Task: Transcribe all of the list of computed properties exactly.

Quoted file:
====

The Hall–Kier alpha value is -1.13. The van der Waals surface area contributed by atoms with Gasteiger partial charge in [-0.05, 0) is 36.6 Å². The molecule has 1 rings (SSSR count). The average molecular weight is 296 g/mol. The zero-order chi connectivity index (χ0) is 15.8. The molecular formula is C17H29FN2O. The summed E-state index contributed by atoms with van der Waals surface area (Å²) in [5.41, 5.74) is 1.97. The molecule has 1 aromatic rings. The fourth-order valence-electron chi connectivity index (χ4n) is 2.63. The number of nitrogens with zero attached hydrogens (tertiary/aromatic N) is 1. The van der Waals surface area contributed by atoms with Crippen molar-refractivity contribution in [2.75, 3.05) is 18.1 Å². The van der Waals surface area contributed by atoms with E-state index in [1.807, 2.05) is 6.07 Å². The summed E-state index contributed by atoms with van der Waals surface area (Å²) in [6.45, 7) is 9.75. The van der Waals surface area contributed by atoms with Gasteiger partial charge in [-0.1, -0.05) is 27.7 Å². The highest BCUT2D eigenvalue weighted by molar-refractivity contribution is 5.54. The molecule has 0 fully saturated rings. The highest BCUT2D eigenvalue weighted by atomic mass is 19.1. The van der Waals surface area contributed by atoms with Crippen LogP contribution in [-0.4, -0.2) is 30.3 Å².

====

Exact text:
The Hall–Kier alpha value is -1.13. The van der Waals surface area contributed by atoms with Gasteiger partial charge in [-0.05, 0) is 36.6 Å². The molecule has 1 rings (SSSR count). The average molecular weight is 296 g/mol. The zero-order chi connectivity index (χ0) is 15.8. The molecular formula is C17H29FN2O. The summed E-state index contributed by atoms with van der Waals surface area (Å²) in [5.41, 5.74) is 1.97. The molecule has 1 aromatic rings. The fourth-order valence-electron chi connectivity index (χ4n) is 2.63. The number of nitrogens with zero attached hydrogens (tertiary/aromatic N) is 1. The van der Waals surface area contributed by atoms with Crippen molar-refractivity contribution in [2.75, 3.05) is 18.1 Å². The van der Waals surface area contributed by atoms with E-state index in [1.807, 2.05) is 6.07 Å². The summed E-state index contributed by atoms with van der Waals surface area (Å²) in [6.45, 7) is 9.75. The van der Waals surface area contributed by atoms with Gasteiger partial charge in [-0.1, -0.05) is 27.7 Å². The highest BCUT2D eigenvalue weighted by molar-refractivity contribution is 5.54. The molecule has 0 fully saturated rings. The highest BCUT2D eigenvalue weighted by atomic mass is 19.1. The van der Waals surface area contributed by atoms with Crippen LogP contribution in [-0.4, -0.2) is 30.3 Å².